NEM works only when you have an on-grid solar system or wind turbines. When excess power is fed back to the grid, it offsets the customer’s electric bill. For example, if your solar system produces 1,000 kWh of electricity in a month, but you only consume 800 kWh, the excess 200 kWh will be sent back to the grid, and you will receive a credit for it. You will also receive credit if you generally use less than what you currently generate.
Also referred to as net purchase and sale, the primary difference it has from NEM is that net-metering households get compensation at a retail rate. With net billing, customers are compensated at a wholesale rate.
Here, the customers sell the excess energy the solar system generates for less. They receive the dollar value depending on the electricity supply rate instead of credit in net metering. For example, if the retail rate is around USD$0.12, the wholesale rate can be around USD$ 0.06. That means you can ‘buy back’ the generated electricity that goes into the grid by adding USD$ 0.06 per kWh.
Utility providers or power plants are legally required to source a fraction of their power from renewable energy to minimize fossil fuel emissions. One way to meet these requirements is to purchase renewable energy credits. These certificates are incentives for their renewable energy contribution to the state’s grid. It is a collective effort that allows the state to rely less on non-sustainable energy sources.
Customers who live in the mentioned states may get one SREC for every 1,000 kWh or one-megawatt hour of produced energy from their solar system. SRECs are separate from the generated electricity from your solar system. You can sell them to SREC brokers or the electric company. There are currently seven states where the SRECs program is available: Ohio, New Jersey, Maryland, Washington D.C., Pennsylvania, Delaware, and Massachusetts. SREC values also vary per state.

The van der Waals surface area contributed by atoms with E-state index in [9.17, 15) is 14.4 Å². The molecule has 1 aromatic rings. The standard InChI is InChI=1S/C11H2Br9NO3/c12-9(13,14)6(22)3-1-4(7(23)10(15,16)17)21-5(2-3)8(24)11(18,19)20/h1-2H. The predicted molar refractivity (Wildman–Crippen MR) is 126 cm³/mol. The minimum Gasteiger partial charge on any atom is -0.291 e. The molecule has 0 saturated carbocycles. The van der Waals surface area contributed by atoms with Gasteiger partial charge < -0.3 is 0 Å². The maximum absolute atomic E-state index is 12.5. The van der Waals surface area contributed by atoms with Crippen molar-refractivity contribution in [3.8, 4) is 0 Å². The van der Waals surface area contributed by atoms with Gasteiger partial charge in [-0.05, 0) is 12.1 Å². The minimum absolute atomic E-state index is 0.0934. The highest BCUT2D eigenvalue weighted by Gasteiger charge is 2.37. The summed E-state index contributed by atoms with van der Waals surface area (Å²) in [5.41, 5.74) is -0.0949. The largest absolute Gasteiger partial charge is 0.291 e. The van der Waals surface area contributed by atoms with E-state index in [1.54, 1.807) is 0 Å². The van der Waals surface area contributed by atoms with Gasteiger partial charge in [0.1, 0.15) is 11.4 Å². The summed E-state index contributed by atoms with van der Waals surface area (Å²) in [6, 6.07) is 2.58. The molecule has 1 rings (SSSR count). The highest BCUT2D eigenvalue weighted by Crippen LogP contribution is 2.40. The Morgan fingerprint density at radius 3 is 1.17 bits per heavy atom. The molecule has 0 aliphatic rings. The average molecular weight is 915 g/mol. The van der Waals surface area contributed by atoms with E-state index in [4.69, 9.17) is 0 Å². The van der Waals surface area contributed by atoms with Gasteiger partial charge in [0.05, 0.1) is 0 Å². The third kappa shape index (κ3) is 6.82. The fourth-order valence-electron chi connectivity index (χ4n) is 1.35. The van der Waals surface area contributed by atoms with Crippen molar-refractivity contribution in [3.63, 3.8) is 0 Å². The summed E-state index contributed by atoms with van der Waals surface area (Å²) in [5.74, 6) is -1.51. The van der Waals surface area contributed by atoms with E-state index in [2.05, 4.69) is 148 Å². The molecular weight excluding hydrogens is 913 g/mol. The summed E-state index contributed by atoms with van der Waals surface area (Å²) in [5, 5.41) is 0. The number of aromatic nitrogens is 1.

Off-Grid Solar Power Systems
Living away from modern society doesn’t mean abandoning certain conveniences such as electricity. That said, an off-grid lifestyle means you are moving away from the on-grid facilities and totally depending on sustainable ways of living, such as using an off-grid solar system.
As the name indicates, off-grid solar power systems are independent of main electric grids. The system only uses solar panels; the converted energy is stored inside a battery or directly goes to powering appliances.
The energy is transformed through the built-in inverter to power the home. The battery allows homes to run on solar energy exclusively day or night. Also known as stand-alone power systems, off-grid solar systems benefit remote or rural areas, as power plants or traditional grids are too far away or impractical.
Besides solar panels, batteries, and the inverter, the off-grid solar system also consists of a charge controller that regulates voltage and current to prevent overcharging and damage. You can also make your system take on a backup energy source during winter when solar energy production is deficient. Sometimes, off-grid users use the system with a generator to help power the home.